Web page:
I pause and let that sink in. They stare with blank faces. It’s an opinion they haven’t heard before. “I know, I know,” I continue, “all teenagers want to be ‘hot.’ Girls want to be pretty and boys want to be dashing. You remember 9th grade, just starting high school and looking up at those three or four seniors as gods and goddesses, the athletes and cheerleaders, shapely and tall. They seemed to have all the advantages. Life could only be wonderful for them. Right? They had glowing skin and deep eyes and a smile that, when it turned anybody’s way, leaves that person a pile of mush. I remember them. I didn’t even envy them. They were so far above me that I couldn’t compare myself to them at all. I just gazed at them with the unselfish desire of a shy fan.”
That scenario sounds like a refutation of my opening statement. But there is more to say. It turns on the story of Narcissus. In the most popular version, in Ovid’s Metamorphoses Book III, Narcissus is the child of a river god and a nymph, “a lovely boy / Whom the soft maids ev’n then beheld with joy.” While Narcissus is a baby, however, the blind seer Tiresias makes an ominous prediction: “If e’er he knows himself he surely dies.”
Narcissus grows to age sixteen and realizes all the beauty of his infancy. He has “sparkling eyes” and a head of hair “that round Apollo’s head might flow.” Nymphs and virgins love him, but he remains unmoved. One of them, Echo, falls for him the second she sees his face. She follows him around but, because of a curse imposed by Juno, can only speak the words that others say. Frustrated and lovesick, she wastes away until nothing is left but her voice, the echo of others’ voices.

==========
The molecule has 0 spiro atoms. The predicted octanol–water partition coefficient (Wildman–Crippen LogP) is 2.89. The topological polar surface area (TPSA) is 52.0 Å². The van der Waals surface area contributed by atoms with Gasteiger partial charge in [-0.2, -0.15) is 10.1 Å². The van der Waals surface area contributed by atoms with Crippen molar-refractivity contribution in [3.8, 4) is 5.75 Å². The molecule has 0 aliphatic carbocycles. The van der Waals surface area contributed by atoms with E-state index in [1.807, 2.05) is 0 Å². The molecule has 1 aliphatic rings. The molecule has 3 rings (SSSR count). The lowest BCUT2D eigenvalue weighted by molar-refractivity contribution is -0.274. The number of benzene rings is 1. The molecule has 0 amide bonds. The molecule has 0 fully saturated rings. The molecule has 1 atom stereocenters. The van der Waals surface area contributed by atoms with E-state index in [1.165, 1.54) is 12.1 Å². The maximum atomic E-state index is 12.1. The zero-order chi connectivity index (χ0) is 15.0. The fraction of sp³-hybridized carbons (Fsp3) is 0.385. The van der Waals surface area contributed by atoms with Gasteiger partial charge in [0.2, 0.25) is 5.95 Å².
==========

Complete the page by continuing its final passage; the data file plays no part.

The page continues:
Then the catastrophe happens. Narcissus comes upon a fountain in the woods and leans over to take a drink. The thing he sees staring back transfixes him, just as it has struck others. For the first time, he has fallen in love. He reaches down to caress the being in the water, a “purple youthfulness of face” that looks up at him with love. He leans over to kiss him, but can’t. The moment he touches the water the surface shimmers and the reflection dissipates.
Narcissus languishes and grieves, but can’t depart. He is tortured and perplexed. He can’t understand why his newfound love doesn’t emerge and embrace him after so many others have declared themselves willing to do so. Time passes but he doesn’t depart. He doesn’t eat, either. Eventually, Narcissus, too, wastes away (Echo watches this happen) until he becomes nothing more than a yellow flower rooted beside the water.